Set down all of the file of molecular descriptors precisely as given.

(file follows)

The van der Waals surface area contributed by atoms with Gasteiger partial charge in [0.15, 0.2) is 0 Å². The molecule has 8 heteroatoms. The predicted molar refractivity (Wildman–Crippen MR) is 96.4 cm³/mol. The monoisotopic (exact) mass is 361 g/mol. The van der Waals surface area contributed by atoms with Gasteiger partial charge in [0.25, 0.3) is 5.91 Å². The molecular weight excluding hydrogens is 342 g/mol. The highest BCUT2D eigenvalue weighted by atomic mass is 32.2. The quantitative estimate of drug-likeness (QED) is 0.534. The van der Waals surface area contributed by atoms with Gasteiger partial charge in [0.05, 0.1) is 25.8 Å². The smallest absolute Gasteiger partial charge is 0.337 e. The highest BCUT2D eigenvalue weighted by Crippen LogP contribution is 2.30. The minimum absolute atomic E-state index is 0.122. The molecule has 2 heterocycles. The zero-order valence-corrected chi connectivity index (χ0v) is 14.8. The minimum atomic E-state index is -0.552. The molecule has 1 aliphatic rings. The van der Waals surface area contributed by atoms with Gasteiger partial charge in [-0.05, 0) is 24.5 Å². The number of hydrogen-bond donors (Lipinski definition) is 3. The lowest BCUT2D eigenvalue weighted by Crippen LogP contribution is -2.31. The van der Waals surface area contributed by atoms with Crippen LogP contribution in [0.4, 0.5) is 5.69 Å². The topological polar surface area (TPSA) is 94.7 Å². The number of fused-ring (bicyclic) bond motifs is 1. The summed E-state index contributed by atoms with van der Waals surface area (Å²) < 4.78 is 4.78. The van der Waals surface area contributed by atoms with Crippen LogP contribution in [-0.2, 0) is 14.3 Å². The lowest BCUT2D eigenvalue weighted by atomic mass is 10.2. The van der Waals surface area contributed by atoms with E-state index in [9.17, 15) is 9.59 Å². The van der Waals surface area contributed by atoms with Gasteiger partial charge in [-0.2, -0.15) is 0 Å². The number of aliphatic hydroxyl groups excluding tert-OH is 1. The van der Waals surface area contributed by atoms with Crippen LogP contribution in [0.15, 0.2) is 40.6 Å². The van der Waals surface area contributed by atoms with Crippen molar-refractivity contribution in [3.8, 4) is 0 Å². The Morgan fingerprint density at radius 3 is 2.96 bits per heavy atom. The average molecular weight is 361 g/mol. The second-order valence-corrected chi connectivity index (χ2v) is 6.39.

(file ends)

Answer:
The van der Waals surface area contributed by atoms with Gasteiger partial charge in [0.15, 0.2) is 0 Å². The molecule has 8 heteroatoms. The predicted molar refractivity (Wildman–Crippen MR) is 96.4 cm³/mol. The monoisotopic (exact) mass is 361 g/mol. The van der Waals surface area contributed by atoms with Gasteiger partial charge in [0.25, 0.3) is 5.91 Å². The molecular weight excluding hydrogens is 342 g/mol. The highest BCUT2D eigenvalue weighted by atomic mass is 32.2. The quantitative estimate of drug-likeness (QED) is 0.534. The van der Waals surface area contributed by atoms with Gasteiger partial charge in [0.05, 0.1) is 25.8 Å². The smallest absolute Gasteiger partial charge is 0.337 e. The highest BCUT2D eigenvalue weighted by Crippen LogP contribution is 2.30. The minimum absolute atomic E-state index is 0.122. The molecule has 2 heterocycles. The zero-order valence-corrected chi connectivity index (χ0v) is 14.8. The minimum atomic E-state index is -0.552. The molecule has 1 aliphatic rings. The van der Waals surface area contributed by atoms with Gasteiger partial charge in [-0.05, 0) is 24.5 Å². The number of hydrogen-bond donors (Lipinski definition) is 3. The lowest BCUT2D eigenvalue weighted by Crippen LogP contribution is -2.31. The van der Waals surface area contributed by atoms with Crippen LogP contribution in [0.4, 0.5) is 5.69 Å². The topological polar surface area (TPSA) is 94.7 Å². The number of fused-ring (bicyclic) bond motifs is 1. The summed E-state index contributed by atoms with van der Waals surface area (Å²) < 4.78 is 4.78. The van der Waals surface area contributed by atoms with Crippen LogP contribution in [-0.2, 0) is 14.3 Å². The lowest BCUT2D eigenvalue weighted by atomic mass is 10.2. The van der Waals surface area contributed by atoms with E-state index in [9.17, 15) is 9.59 Å². The van der Waals surface area contributed by atoms with Gasteiger partial charge in [-0.2, -0.15) is 0 Å². The number of aliphatic hydroxyl groups excluding tert-OH is 1. The van der Waals surface area contributed by atoms with Crippen LogP contribution in [0.15, 0.2) is 40.6 Å². The van der Waals surface area contributed by atoms with Crippen molar-refractivity contribution in [3.8, 4) is 0 Å². The Morgan fingerprint density at radius 3 is 2.96 bits per heavy atom. The average molecular weight is 361 g/mol. The second-order valence-corrected chi connectivity index (χ2v) is 6.39.